“You can’t help but grasp how few places like this still exist. Wild and powerful, yet vulnerable.” —David Banks
Week One: Tanzania
By David Banks
As our Cessna 182 gains altitude, we clear the low cloud layer that has shrouded Arusha for days. The anchoring volcanoes that control our weather and vegetation poke through the clouds.
I’m embarking on a two-week trip to visit two of our developing projects in Tanzania and Zambia. Matt Brown, our conservation director, is joining me.
A Bird's-Eye View of Tanzania
Hovering over Arusha sits Mt. Meru, a spectacular peak often overlooked because Kilimanjaro dominates our eastern horizon. To the north and west, we can see the bulk of the Ngorongoro crater, the world’s largest volcanic caldera.
Further north is Ol Donyo Lengai, the mountain of the gods. Active and occasionally fuming, its perfect cone rises pyramid-like from the desert.
The peaks slowly slip away as we head south over Lake Manyara, the Yaeda Valley and Lake Eyasi. Along the way to Tabora, small farms and grasslands with well-traveled livestock trails pepper the landscape. From black cotton soils, larger plots of commercial maize or wheat appear.
The population density and quilted fragmentation of the land surprise me — not only because of the extent, but due to the stark contrast to Maasai pastoral lands to our north. West of Tabora, farms quickly fade away, replaced by vast swamps and unbroken woodlands. A much more natural quilt.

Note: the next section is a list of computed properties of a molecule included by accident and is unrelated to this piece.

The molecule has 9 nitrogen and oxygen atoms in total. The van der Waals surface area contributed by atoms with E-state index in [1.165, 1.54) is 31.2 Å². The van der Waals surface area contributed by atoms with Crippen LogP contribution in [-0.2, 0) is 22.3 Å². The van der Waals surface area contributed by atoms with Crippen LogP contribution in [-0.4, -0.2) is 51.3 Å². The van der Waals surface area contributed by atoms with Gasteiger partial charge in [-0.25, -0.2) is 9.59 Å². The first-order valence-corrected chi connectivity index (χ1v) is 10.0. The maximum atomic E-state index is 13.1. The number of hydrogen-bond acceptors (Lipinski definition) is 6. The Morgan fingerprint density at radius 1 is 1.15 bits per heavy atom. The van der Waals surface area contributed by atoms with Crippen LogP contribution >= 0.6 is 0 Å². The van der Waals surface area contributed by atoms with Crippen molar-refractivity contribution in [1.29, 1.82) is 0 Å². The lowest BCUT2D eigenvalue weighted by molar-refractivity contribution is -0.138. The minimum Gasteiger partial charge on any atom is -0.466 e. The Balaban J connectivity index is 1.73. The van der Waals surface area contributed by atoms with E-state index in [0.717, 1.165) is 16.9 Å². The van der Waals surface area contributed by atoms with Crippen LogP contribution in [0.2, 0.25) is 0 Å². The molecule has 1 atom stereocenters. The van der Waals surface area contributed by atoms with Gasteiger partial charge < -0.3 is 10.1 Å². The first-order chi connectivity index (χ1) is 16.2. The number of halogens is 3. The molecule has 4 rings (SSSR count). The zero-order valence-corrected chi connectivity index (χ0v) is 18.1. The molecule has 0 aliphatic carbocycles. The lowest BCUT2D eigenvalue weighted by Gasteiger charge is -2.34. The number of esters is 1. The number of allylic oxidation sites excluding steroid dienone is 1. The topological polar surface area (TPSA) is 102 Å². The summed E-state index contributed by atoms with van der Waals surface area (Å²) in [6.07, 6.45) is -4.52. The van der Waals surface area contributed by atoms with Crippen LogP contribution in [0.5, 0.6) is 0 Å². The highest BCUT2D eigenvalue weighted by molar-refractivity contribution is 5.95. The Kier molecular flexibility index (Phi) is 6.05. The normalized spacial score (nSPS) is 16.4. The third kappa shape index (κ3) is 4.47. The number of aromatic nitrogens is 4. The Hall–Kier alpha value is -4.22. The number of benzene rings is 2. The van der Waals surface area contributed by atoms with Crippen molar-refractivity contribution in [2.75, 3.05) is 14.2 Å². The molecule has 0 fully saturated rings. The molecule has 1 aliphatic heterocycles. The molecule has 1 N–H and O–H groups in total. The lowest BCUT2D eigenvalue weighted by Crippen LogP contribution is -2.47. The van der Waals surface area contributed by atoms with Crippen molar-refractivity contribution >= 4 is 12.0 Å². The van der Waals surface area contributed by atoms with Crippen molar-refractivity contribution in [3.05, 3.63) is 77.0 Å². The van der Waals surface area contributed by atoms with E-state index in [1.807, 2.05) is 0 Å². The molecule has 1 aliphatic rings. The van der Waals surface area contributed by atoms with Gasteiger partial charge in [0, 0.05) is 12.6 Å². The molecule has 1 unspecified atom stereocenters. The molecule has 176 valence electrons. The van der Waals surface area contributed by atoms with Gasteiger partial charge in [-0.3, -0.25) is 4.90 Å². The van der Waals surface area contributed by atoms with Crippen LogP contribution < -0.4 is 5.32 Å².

Flying down the Malagarassi River, we see how huge expanses of wetlands gather water like a sponge. A slow, steady squeeze releases it into the rapidly channelized river. We follow the river through canyons, past waterfalls and side valleys.
Turning south just short of Lake Tanganyika, we fly over unbroken Miombo woodlands important to animals ranging from chimps to elephants. As we approach Mahale, Lake Tanganyika looks more like an ocean. The mountains of Mahale dominate the horizon.
For nearly two hours, we have flown over unbroken terrain, with barely a glimpse of human habitation. Having lived in Alaska and traveled around the world, I appreciate how rare this is and I’m shocked to find so much wildness here.
Lake Tanganyika and the Mountains of Mahale
Mahale is one of those magical and powerful places that leave you bored with other destinations. Rising from the lake to nearly 2,500 meters above sea level, Mt. Nkunkwe is shrouded in montane forests and grasslands.
The lake itself — the world’s longest — holds 17% of the fresh water on Earth. It’s crystal clear and filled with 300+ species of colorful cichlid fish, salmon, corals, crabs, jellyfish and swimming cobras. Between the lake and the mountains are white sand beaches and river mouths teeming with crocodiles and hippos.
Surrounding these rivers and spreading up to the montane grasslands are forests filled with chimpanzees. The chimps of Mahale and surrounding ranges are the only viable populations of the Eastern subspecies. Some 75% of these 1,000 individuals inhabit forest outside park boundaries, where they remain subject to pressures from logging and poaching.
When I go for a sunset swim, the forest is alive with chimp and bird sounds. You can’t help but grasp how few places like this still exist. Wild and powerful, yet vulnerable. The calls from the forest seem to beg for protection.